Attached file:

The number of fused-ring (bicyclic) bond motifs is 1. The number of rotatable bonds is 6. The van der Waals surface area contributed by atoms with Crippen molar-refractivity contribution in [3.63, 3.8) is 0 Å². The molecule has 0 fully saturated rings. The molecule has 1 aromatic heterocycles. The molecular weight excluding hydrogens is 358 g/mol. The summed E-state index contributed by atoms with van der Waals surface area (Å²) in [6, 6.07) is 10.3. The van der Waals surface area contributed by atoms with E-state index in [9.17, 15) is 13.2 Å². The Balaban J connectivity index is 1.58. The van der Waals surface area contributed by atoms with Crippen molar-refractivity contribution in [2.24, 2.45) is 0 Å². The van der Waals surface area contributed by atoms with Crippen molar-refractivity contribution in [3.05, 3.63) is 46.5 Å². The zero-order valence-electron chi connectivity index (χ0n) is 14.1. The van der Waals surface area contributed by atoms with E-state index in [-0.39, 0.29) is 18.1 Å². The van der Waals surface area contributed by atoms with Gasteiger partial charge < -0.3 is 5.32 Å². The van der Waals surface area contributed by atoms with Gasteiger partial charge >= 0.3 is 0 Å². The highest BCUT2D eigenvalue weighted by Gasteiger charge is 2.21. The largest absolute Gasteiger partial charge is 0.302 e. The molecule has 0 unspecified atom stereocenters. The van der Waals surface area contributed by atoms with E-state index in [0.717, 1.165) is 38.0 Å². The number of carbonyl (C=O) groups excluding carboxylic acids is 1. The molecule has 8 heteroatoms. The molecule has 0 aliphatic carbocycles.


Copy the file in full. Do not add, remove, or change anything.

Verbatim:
The number of fused-ring (bicyclic) bond motifs is 1. The number of rotatable bonds is 6. The van der Waals surface area contributed by atoms with Crippen molar-refractivity contribution in [3.63, 3.8) is 0 Å². The molecule has 0 fully saturated rings. The molecule has 1 aromatic heterocycles. The molecular weight excluding hydrogens is 358 g/mol. The summed E-state index contributed by atoms with van der Waals surface area (Å²) in [6, 6.07) is 10.3. The van der Waals surface area contributed by atoms with E-state index in [9.17, 15) is 13.2 Å². The Balaban J connectivity index is 1.58. The van der Waals surface area contributed by atoms with Crippen molar-refractivity contribution in [2.24, 2.45) is 0 Å². The van der Waals surface area contributed by atoms with Crippen molar-refractivity contribution in [3.05, 3.63) is 46.5 Å². The zero-order valence-electron chi connectivity index (χ0n) is 14.1. The van der Waals surface area contributed by atoms with E-state index in [-0.39, 0.29) is 18.1 Å². The van der Waals surface area contributed by atoms with Gasteiger partial charge < -0.3 is 5.32 Å². The van der Waals surface area contributed by atoms with Gasteiger partial charge >= 0.3 is 0 Å². The highest BCUT2D eigenvalue weighted by Gasteiger charge is 2.21. The largest absolute Gasteiger partial charge is 0.302 e. The molecule has 0 unspecified atom stereocenters. The van der Waals surface area contributed by atoms with E-state index in [0.717, 1.165) is 38.0 Å². The number of carbonyl (C=O) groups excluding carboxylic acids is 1. The molecule has 8 heteroatoms. The molecule has 0 aliphatic carbocycles.